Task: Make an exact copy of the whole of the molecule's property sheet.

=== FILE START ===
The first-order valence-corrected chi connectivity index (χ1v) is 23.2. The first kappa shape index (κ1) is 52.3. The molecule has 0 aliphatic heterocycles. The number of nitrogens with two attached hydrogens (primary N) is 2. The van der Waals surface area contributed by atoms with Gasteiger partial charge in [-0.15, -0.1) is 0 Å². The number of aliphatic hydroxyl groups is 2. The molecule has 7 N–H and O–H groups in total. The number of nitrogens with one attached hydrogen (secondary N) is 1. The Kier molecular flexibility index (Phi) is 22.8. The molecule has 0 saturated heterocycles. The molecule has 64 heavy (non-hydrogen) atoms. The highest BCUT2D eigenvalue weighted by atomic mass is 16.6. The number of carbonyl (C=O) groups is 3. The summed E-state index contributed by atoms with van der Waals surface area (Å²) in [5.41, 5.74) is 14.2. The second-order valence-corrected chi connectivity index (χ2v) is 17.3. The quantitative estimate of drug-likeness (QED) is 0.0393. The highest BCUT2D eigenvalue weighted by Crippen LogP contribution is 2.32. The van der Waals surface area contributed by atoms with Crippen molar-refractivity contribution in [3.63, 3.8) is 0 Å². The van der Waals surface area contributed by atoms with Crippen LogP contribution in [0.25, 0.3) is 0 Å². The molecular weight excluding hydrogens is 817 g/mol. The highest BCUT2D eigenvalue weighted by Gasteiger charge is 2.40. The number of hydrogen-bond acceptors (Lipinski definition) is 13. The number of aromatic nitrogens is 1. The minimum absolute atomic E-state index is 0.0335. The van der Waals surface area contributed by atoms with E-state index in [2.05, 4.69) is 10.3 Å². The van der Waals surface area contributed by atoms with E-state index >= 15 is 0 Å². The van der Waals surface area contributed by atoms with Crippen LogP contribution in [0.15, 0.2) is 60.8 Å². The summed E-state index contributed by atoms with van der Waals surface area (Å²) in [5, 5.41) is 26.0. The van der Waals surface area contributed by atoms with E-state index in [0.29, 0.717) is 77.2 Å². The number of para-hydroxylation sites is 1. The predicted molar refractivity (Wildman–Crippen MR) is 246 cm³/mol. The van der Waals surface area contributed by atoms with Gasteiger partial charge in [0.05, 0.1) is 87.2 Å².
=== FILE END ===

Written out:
The first-order valence-corrected chi connectivity index (χ1v) is 23.2. The first kappa shape index (κ1) is 52.3. The molecule has 0 aliphatic heterocycles. The number of nitrogens with two attached hydrogens (primary N) is 2. The van der Waals surface area contributed by atoms with Gasteiger partial charge in [-0.15, -0.1) is 0 Å². The number of aliphatic hydroxyl groups is 2. The molecule has 7 N–H and O–H groups in total. The number of nitrogens with one attached hydrogen (secondary N) is 1. The Kier molecular flexibility index (Phi) is 22.8. The molecule has 0 saturated heterocycles. The molecule has 64 heavy (non-hydrogen) atoms. The highest BCUT2D eigenvalue weighted by atomic mass is 16.6. The number of carbonyl (C=O) groups is 3. The summed E-state index contributed by atoms with van der Waals surface area (Å²) in [5.41, 5.74) is 14.2. The second-order valence-corrected chi connectivity index (χ2v) is 17.3. The quantitative estimate of drug-likeness (QED) is 0.0393. The highest BCUT2D eigenvalue weighted by Crippen LogP contribution is 2.32. The van der Waals surface area contributed by atoms with Crippen molar-refractivity contribution in [3.63, 3.8) is 0 Å². The van der Waals surface area contributed by atoms with Crippen LogP contribution in [0.25, 0.3) is 0 Å². The molecular weight excluding hydrogens is 817 g/mol. The highest BCUT2D eigenvalue weighted by Gasteiger charge is 2.40. The number of hydrogen-bond acceptors (Lipinski definition) is 13. The number of aromatic nitrogens is 1. The minimum absolute atomic E-state index is 0.0335. The van der Waals surface area contributed by atoms with E-state index in [2.05, 4.69) is 10.3 Å². The van der Waals surface area contributed by atoms with E-state index >= 15 is 0 Å². The van der Waals surface area contributed by atoms with Crippen LogP contribution in [0.15, 0.2) is 60.8 Å². The summed E-state index contributed by atoms with van der Waals surface area (Å²) in [5, 5.41) is 26.0. The van der Waals surface area contributed by atoms with E-state index in [0.29, 0.717) is 77.2 Å². The number of para-hydroxylation sites is 1. The predicted molar refractivity (Wildman–Crippen MR) is 246 cm³/mol. The van der Waals surface area contributed by atoms with Gasteiger partial charge in [0.05, 0.1) is 87.2 Å².